Our previous post, Liberating Notes/Domino-based Resources, identified the types of collaboration and content resources that can be most productively modernized and migrated from legacy Notes/Domino deployments. In this post, we briefly survey the leading targets (i.e., destination platforms and services) for migration projects.
Several years ago, the migration patterns were straightforward: Notes/Domino enterprise messaging (email and calendaring/scheduling) were usually migrated to Exchange, while other Domino platform-based resources were routinely triaged and migrated to SharePoint (or abandoned, sometimes with considerable information and application resource waste).
Exchange/SharePoint migrations continue to be a popular pattern, but several recent developments have expanded the overall migration target mix:
- Cloud platforms such as Office 365 and Microsoft Azure are rapidly gaining momentum, and SharePoint Online, the version of SharePoint available in Office 365, differs from the traditional on-premises SharePoint in some important respects (e.g., in the range of custom application development features supported)
- There’s also a back-to-basics trend in collaboration and content tools and services, in many respects driven by user experiences with popular consumer-oriented services for file sharing and group projects; Microsoft OneDrive for Business and Office 365 Groups are two important examples of new options that successfully adapt the simplicity and accessibility of consumer-oriented services for enterprise domains
- A third recent change involves the accessibility and cost-effectiveness of cloud database services, combined with powerful yet easy-to-use data analysis and visualization tools such as Microsoft Power BI; in the past, database management system (DBMS) cost and complexity were often blockers, but now it’s often more compelling to migrate Notes/Domino lists to SharePoint lists, Excel Services, or SQL Server (on-premises or as Azure SQL Database), and to access the migrated data from leading-edge tools such as Power BI
- Another subtle but significant shift involves the new Office Graph technology used in Office 365, which provides an innovative and enterprise-focused (e.g., with pervasive permission-based access control) option, when used through new tools such as Office Delve, for people searching for domain-specific information resources and experts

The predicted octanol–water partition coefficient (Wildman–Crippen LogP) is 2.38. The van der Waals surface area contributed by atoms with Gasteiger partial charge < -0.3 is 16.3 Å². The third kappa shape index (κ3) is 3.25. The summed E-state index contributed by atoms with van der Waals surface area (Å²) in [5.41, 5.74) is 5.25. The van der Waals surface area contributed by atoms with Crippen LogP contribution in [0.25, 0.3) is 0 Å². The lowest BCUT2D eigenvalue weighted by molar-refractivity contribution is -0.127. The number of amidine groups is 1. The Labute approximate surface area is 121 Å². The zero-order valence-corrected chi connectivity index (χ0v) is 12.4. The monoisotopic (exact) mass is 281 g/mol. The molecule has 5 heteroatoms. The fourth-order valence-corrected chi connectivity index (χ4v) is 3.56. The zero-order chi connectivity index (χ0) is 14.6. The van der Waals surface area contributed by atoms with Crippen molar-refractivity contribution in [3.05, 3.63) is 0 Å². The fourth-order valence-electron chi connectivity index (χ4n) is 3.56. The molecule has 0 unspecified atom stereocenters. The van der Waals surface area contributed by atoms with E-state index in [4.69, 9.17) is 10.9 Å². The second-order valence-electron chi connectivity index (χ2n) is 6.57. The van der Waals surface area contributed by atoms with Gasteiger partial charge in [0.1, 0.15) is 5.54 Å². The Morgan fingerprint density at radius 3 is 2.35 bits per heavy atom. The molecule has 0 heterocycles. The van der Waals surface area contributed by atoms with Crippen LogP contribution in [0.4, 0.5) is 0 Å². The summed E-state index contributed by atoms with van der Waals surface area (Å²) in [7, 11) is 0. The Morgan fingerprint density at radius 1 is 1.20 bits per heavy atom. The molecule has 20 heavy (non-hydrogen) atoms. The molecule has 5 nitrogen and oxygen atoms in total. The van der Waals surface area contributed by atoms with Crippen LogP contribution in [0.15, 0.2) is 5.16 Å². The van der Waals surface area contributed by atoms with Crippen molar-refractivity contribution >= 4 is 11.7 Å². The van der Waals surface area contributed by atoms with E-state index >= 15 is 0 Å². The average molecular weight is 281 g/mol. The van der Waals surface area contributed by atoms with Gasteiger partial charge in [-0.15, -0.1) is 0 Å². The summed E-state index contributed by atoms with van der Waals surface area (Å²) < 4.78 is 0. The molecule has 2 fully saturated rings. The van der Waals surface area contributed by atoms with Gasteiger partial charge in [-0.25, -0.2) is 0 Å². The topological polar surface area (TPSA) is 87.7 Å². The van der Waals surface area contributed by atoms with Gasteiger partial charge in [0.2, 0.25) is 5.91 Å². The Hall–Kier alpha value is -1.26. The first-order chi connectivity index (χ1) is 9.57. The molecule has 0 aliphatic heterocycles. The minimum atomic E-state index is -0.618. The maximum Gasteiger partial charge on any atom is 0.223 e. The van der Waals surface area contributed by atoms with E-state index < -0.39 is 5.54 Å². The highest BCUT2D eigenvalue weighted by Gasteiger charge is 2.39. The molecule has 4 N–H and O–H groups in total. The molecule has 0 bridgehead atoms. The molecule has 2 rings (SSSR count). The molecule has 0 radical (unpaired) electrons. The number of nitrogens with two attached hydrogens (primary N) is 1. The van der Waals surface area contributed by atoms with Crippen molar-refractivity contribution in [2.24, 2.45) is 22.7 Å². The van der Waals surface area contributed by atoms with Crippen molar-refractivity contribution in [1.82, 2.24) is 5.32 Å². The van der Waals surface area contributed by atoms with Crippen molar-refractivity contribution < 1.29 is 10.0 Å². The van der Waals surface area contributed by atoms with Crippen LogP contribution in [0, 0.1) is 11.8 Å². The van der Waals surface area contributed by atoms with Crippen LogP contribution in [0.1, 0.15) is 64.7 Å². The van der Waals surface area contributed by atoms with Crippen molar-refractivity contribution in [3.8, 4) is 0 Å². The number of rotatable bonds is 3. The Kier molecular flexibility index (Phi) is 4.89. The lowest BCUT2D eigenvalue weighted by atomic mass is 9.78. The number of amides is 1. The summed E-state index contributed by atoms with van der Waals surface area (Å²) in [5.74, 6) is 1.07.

Overall, these market dynamics adapt the familiarity, power, and simplicity of consumer-oriented services (such as Facebook, Twitter, and Web search) for enterprise needs. They also make powerful database and data analytics/visualization tools much more cost-effectively available, with significantly reduced learning curves. People familiar with Excel, for example, can easily learn to leverage Power BI — assuming relevant data resources are made available to them.
What’s not to like? Microsoft has delivered an impressive set of new collaboration and content options, with Office 365, Microsoft Azure, and ongoing refinements to their on-premises software products. A key challenge remains, however: how do you get there from here? That is, how can organizations efficiently, securely, and cost-effectively migrate their legacy deployments to the new Microsoft services and tools? That’s the topic for our next couple posts (spoiler alert: you can explore the CASAHL DART product suite in the meantime, if you’re eager to know the answer).
Please also consider visiting us in the exhibit hall (booth #619) at the Microsoft Ignite conference in early May, if you’re making the trip to Chicago for Ignite. Our migration experts will be there, ready to share insights from the thousands of successful migration projects CASAHL has undertaken over the last several years.